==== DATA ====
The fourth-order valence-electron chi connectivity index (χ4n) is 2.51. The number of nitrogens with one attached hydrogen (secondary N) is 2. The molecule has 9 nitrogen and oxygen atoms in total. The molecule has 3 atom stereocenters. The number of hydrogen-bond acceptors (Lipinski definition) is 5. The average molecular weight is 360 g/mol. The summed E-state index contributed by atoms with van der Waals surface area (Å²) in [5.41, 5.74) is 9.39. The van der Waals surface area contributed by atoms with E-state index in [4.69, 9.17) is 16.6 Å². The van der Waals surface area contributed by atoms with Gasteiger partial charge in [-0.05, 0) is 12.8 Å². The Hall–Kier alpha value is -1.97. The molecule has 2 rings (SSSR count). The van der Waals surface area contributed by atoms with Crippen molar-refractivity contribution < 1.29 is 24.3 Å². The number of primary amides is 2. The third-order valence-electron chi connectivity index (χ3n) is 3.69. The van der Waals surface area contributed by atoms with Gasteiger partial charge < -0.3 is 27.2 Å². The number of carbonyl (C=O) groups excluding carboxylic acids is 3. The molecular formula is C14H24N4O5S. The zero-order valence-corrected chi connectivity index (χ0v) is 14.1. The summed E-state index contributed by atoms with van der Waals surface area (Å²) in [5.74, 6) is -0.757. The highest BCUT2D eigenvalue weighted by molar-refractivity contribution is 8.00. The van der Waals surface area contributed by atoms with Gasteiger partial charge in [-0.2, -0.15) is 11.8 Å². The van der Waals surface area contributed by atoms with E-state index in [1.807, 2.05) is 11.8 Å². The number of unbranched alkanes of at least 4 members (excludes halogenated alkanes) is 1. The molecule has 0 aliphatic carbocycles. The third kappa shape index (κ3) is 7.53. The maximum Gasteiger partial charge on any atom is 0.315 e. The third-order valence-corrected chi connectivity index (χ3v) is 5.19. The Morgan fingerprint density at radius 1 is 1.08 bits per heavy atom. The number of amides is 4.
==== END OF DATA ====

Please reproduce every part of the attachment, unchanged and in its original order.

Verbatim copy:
The fourth-order valence-electron chi connectivity index (χ4n) is 2.51. The number of nitrogens with one attached hydrogen (secondary N) is 2. The molecule has 9 nitrogen and oxygen atoms in total. The molecule has 3 atom stereocenters. The number of hydrogen-bond acceptors (Lipinski definition) is 5. The average molecular weight is 360 g/mol. The summed E-state index contributed by atoms with van der Waals surface area (Å²) in [5.41, 5.74) is 9.39. The van der Waals surface area contributed by atoms with E-state index in [4.69, 9.17) is 16.6 Å². The van der Waals surface area contributed by atoms with Gasteiger partial charge in [-0.05, 0) is 12.8 Å². The Hall–Kier alpha value is -1.97. The molecule has 2 rings (SSSR count). The van der Waals surface area contributed by atoms with Crippen molar-refractivity contribution < 1.29 is 24.3 Å². The number of primary amides is 2. The third-order valence-electron chi connectivity index (χ3n) is 3.69. The van der Waals surface area contributed by atoms with Gasteiger partial charge < -0.3 is 27.2 Å². The number of carbonyl (C=O) groups excluding carboxylic acids is 3. The molecular formula is C14H24N4O5S. The zero-order valence-corrected chi connectivity index (χ0v) is 14.1. The summed E-state index contributed by atoms with van der Waals surface area (Å²) in [5.74, 6) is -0.757. The highest BCUT2D eigenvalue weighted by molar-refractivity contribution is 8.00. The van der Waals surface area contributed by atoms with Gasteiger partial charge in [-0.2, -0.15) is 11.8 Å². The van der Waals surface area contributed by atoms with E-state index in [1.807, 2.05) is 11.8 Å². The number of unbranched alkanes of at least 4 members (excludes halogenated alkanes) is 1. The molecule has 0 aliphatic carbocycles. The third kappa shape index (κ3) is 7.53. The maximum Gasteiger partial charge on any atom is 0.315 e. The third-order valence-corrected chi connectivity index (χ3v) is 5.19. The Morgan fingerprint density at radius 1 is 1.08 bits per heavy atom. The number of amides is 4.